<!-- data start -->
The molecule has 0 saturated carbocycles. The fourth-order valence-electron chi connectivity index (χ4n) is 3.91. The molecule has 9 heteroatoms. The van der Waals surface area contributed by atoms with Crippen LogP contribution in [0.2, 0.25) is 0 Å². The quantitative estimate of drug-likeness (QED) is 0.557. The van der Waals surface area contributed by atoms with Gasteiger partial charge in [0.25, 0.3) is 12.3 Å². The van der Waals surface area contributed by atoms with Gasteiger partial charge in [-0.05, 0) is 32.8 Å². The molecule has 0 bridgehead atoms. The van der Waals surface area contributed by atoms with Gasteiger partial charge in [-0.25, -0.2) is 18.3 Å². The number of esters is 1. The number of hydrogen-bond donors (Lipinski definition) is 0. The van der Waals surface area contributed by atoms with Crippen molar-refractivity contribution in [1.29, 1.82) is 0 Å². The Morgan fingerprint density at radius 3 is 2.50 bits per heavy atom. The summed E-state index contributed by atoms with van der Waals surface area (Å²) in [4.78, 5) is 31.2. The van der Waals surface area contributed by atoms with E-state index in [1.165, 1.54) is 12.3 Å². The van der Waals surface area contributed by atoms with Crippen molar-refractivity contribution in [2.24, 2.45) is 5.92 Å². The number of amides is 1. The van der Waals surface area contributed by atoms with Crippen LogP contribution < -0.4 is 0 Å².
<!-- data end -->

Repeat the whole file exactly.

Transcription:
The molecule has 0 saturated carbocycles. The fourth-order valence-electron chi connectivity index (χ4n) is 3.91. The molecule has 9 heteroatoms. The van der Waals surface area contributed by atoms with Crippen LogP contribution in [0.2, 0.25) is 0 Å². The quantitative estimate of drug-likeness (QED) is 0.557. The van der Waals surface area contributed by atoms with Gasteiger partial charge in [0.25, 0.3) is 12.3 Å². The van der Waals surface area contributed by atoms with Gasteiger partial charge in [-0.05, 0) is 32.8 Å². The molecule has 0 bridgehead atoms. The van der Waals surface area contributed by atoms with Gasteiger partial charge in [-0.25, -0.2) is 18.3 Å². The number of esters is 1. The number of hydrogen-bond donors (Lipinski definition) is 0. The van der Waals surface area contributed by atoms with Crippen molar-refractivity contribution in [1.29, 1.82) is 0 Å². The Morgan fingerprint density at radius 3 is 2.50 bits per heavy atom. The summed E-state index contributed by atoms with van der Waals surface area (Å²) in [4.78, 5) is 31.2. The van der Waals surface area contributed by atoms with E-state index in [1.165, 1.54) is 12.3 Å². The van der Waals surface area contributed by atoms with Crippen molar-refractivity contribution in [2.24, 2.45) is 5.92 Å². The number of amides is 1. The van der Waals surface area contributed by atoms with Crippen LogP contribution < -0.4 is 0 Å².